The court case against three German cement producers for damages as a result of an illegal cartel, originally launched last August, has now been extended to cover all of the six leading cement groups in the country and the amount of the claim has risen from €136m to €210m. The six companies involved, HeidelbergCement, Dyckerhoff, Schwenk, Cemex, Holcim and Lafarge, were fined a total of €661m by the German Cartel Office in 2003, but because of appeals, most of these fines have yet to become effective.
Cartel Damage Claims SA, a Belgian company closely associated with the German firm of solicitors Messrs. Oppenländer of Stuttgart, has acquired the claims of a number of medium sized cement customers and is suing the cement groups in the district court of Düsseldorf. A date for the initial oral proceedings has been set for the 31st of May. The case is likely to drag on for a considerable period and the eventual judgement will set a precedent in respect of both the new German cartel law and the principle of joint claims. The judgement will thus have an effect reaching well beyond the cement industry and, if the claim is not rejected, almost certain to go to appeal. The final outcome could thus be years into the future.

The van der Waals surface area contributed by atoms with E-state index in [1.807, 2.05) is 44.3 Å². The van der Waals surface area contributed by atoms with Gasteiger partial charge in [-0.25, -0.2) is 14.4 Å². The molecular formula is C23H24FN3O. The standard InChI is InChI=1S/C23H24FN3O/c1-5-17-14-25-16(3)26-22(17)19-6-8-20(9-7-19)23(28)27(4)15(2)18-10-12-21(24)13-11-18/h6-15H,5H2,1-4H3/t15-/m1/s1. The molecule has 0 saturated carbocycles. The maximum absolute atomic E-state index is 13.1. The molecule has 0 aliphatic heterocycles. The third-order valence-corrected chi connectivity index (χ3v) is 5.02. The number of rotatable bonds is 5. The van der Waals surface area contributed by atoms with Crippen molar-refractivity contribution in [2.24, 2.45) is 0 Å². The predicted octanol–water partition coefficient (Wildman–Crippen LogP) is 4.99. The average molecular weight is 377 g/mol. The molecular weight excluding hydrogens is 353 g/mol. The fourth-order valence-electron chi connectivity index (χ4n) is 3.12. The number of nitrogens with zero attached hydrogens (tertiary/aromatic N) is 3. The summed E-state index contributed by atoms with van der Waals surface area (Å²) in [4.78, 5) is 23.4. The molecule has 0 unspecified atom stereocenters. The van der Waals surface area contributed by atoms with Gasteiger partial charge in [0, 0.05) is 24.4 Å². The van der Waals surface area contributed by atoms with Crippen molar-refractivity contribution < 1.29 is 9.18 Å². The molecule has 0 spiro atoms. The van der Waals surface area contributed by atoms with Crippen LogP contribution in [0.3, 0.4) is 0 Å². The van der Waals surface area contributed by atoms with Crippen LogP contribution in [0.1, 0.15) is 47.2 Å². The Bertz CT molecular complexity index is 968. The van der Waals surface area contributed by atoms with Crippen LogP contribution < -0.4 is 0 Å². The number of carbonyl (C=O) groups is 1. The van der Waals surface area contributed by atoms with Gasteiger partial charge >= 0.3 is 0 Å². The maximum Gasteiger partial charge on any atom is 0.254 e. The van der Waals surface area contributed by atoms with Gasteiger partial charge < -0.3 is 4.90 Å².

It is to date unclear under the new law to what extent the victims of a cartel have to prove the extent of damage suffered. The cement producers argue that the litigants will have to prove the existence of a cement cartel across the whole of Germany in order to succeed and are involving the smaller family-owned German cement companies in their defence in order to strengthen their argument that this was never the case. A spokesman for HeidelbergCement argues that the claim is without foundation, while the manager of Holcim’s German operations says that there are no indications to suggest that a German-wide cartel existed.